Effects of Long-Term (Chronic) Exposure

Jet fuels are complex mixtures which can have variable composition (see "Composition/Purity" above). In addition, there is only a small amount of information available about the potential long-term health effects of jet fuels available and often there are serious limitations to the studies. Therefore, it is not possible to draw any firm conclusions about the potential long-term health effects of jet fuels.

SKIN: Repeated skin contact with jet fuels would likely result in dry, cracked, red skin (dermatitis).(1)

EFFECTS ON THE NERVOUS SYSTEM: It is not possible to draw any firm conclusions from the available studies because of the small number of employees studied, poor or no exposure information and the possibility that other exposures could have caused the observed effects.

Studies of a small number of employees (29-30) with long-term exposure to jet fuel concentrations which may have been as high as 3000 ppm reported psychiatric symptoms (e.g. anxiety or mental depression), poorer performance in some psychological tests and reduced sensorimotor speed. These employees also reported significant short-term health effects.(2,3) Another study reported memory problems, fatigue, moodiness, unsteadiness, and headache in 9 employees exposed to jet fuel for 15 to 41 years.(4) Another study showed a relationship between changes in postural balance in 27 subjects and exposure to jet fuels (average duration 12 years).(5)

A single case report describes symptoms of polyneuropathy such as pain, tingling, and numbness in the feet, legs, hands and arms in a man who had been exposed to jet fuel and other fuels for 30 years. The authors attribute these effects to exposure to n-hexane, a possible component of some jet fuels. Estimated exposure concentrations were up to 100 mg/m3 in the first 10 years, then lower.(6) It is not possible to draw conclusions from this single case report.

EFFECTS ON THE LIVER: It is not clear from the one study available that jet fuel exposure was responsible for the observed effect. In this study, 91 fuel filling attendants exposed to jet fuel showed increased liver metabolism during exposure compared to after summer vacation (unexposed for 2 or 4 weeks). A similar but smaller effect was observed in unexposed office workers.(7)


The International Agency for Research on Cancer (IARC) has concluded that there is inadequate evidence for the carcinogenicity of jet fuels in humans.(8) However, wide cut jet fuels, like Jet B, contain up to 0.5% benzene, a known carcinogen.
A study of 2176 employees with long-term exposure to jet fuels, as well as other fuels and chemicals, found no increase in the frequency of cancers even when duration of employment, latency, occupation or type of exposure were considered. This study was limited by the rather short follow-up (10 years).(8,9)
A study of 3726 cancer patients related their exposure to petroleum-derived liquids to the incidence of cancer by specific site. An association was observed between jet fuel exposure and kidney cancer.(8,10) However, this was a very preliminary study and no firm conclusions can be drawn.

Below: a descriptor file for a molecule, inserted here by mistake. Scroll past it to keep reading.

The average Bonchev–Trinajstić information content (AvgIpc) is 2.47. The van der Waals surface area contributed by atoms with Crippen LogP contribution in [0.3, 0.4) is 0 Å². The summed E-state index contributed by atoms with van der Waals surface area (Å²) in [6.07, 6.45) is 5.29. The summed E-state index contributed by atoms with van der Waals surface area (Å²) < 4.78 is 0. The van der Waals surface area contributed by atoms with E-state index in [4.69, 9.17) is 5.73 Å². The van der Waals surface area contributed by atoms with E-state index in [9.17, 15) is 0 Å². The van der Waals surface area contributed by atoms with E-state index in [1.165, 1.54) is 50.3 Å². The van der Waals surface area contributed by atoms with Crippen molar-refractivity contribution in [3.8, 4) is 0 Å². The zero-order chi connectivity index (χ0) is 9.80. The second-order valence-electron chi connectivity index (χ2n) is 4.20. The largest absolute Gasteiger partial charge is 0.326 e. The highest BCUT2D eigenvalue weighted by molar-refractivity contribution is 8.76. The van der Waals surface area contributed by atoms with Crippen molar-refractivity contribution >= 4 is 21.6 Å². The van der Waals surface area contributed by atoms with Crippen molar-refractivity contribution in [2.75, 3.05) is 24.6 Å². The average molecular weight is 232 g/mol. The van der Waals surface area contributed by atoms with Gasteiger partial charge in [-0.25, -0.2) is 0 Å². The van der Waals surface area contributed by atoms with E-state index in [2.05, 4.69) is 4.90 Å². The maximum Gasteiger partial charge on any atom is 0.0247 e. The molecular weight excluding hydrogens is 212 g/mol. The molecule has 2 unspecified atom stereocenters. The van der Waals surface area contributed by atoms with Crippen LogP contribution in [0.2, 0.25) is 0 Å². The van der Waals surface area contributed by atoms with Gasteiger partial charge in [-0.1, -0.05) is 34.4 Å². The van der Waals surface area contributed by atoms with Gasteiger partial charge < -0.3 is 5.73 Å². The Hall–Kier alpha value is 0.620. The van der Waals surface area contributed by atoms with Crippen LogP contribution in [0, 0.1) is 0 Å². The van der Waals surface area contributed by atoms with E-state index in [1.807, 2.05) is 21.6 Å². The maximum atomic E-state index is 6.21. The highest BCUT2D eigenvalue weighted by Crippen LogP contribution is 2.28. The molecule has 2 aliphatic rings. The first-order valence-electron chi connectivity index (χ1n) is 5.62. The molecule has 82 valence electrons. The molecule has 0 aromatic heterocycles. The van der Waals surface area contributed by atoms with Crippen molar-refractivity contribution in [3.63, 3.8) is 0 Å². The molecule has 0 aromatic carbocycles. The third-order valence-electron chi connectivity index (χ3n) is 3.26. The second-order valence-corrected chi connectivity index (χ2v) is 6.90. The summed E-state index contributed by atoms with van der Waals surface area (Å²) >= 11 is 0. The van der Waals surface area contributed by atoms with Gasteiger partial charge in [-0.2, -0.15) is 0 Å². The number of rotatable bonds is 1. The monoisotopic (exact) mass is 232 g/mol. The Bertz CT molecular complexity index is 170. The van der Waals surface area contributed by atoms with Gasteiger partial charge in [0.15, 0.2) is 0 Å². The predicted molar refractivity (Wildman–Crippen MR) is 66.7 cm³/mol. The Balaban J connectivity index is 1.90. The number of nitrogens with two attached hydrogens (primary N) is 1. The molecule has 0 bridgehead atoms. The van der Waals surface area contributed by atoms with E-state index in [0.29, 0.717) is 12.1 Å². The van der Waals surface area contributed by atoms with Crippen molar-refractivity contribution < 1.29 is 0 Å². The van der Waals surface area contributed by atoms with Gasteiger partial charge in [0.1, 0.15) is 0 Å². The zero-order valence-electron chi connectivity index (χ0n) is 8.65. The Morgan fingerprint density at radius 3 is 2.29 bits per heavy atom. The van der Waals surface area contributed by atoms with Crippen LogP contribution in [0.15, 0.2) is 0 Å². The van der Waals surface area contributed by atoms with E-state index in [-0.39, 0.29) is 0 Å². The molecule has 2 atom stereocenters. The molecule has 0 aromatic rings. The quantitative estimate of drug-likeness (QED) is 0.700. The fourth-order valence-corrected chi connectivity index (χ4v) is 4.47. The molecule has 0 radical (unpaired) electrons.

There is no specific information available for Jet B, but some other jet fuels have caused skin tumours in animals following dermal application of doses that caused severe skin irritation and ulceration.

The International Agency for Research on Cancer (IARC) has concluded that this chemical is not classifiable as to its carcinogenicity to humans (Group 3).

(Jet Fuel)

The American Conference of Governmental Industrial Hygienists (ACGIH) has no listing for this chemical.

The US National Toxicology Program (NTP) has not listed this chemical in its report on carcinogens.

Teratogenicity and Embryotoxicity:
There is no human information available. In a small number of animal studies, other jet fuels have not caused harmful effects in the unborn in the absence of maternal toxicity.

Reproductive Toxicity:
There is no human or animal information available.

No human or animal in vivo studies have been reported.

Toxicologically Synergistic Materials:
There is no information available.

Potential for Accumulation:
There is no information available on the absorption, distribution, metabolism and excretion of Jet B.


Remove source of contamination or move victim to fresh air. If breathing has stopped, properly trained personnel should begin artificial respiration or cardiopulmonary resuscitation (CPR) immediately. Obtain medical attention immediately.

Skin Contact:
As quickly as possible, remove contaminated clothing, shoes and leather goods (e.g. watchbands, belts). Quickly and gently blot or brush away excess chemical. Wash gently and thoroughly with water and non-abrasive soap for 20 minutes or until the chemical is removed. Obtain medical attention immediately. Completely decontaminate clothing, shoes and leather goods before re-use or discard.

Eye Contact:
Quickly and gently blot away excess chemical. Immediately flush the contaminated eye(s) with lukewarm, gently flowing water for 5 minutes or until the chemical is removed, while holding the eyelid(s) open. Obtain medical advice immediately.

NEVER give anything by mouth if the victim is rapidly losing consciousness, is unconscious or is convulsing. DO NOT INDUCE VOMITING. Have victim drink 240 to 300 mL (8 to 10 ozs) of water to dilute material in the stomach. If vomiting occurs naturally, have victim lean forward to reduce risk of aspiration. Repeat administration of water. Obtain medical attention immediately.

First Aid Comments:
Provide general supportive measures (comfort, warmth, rest).
Consult a doctor and/or the nearest Poison Control Centre for all exposures except minor instances of inhalation or skin contact.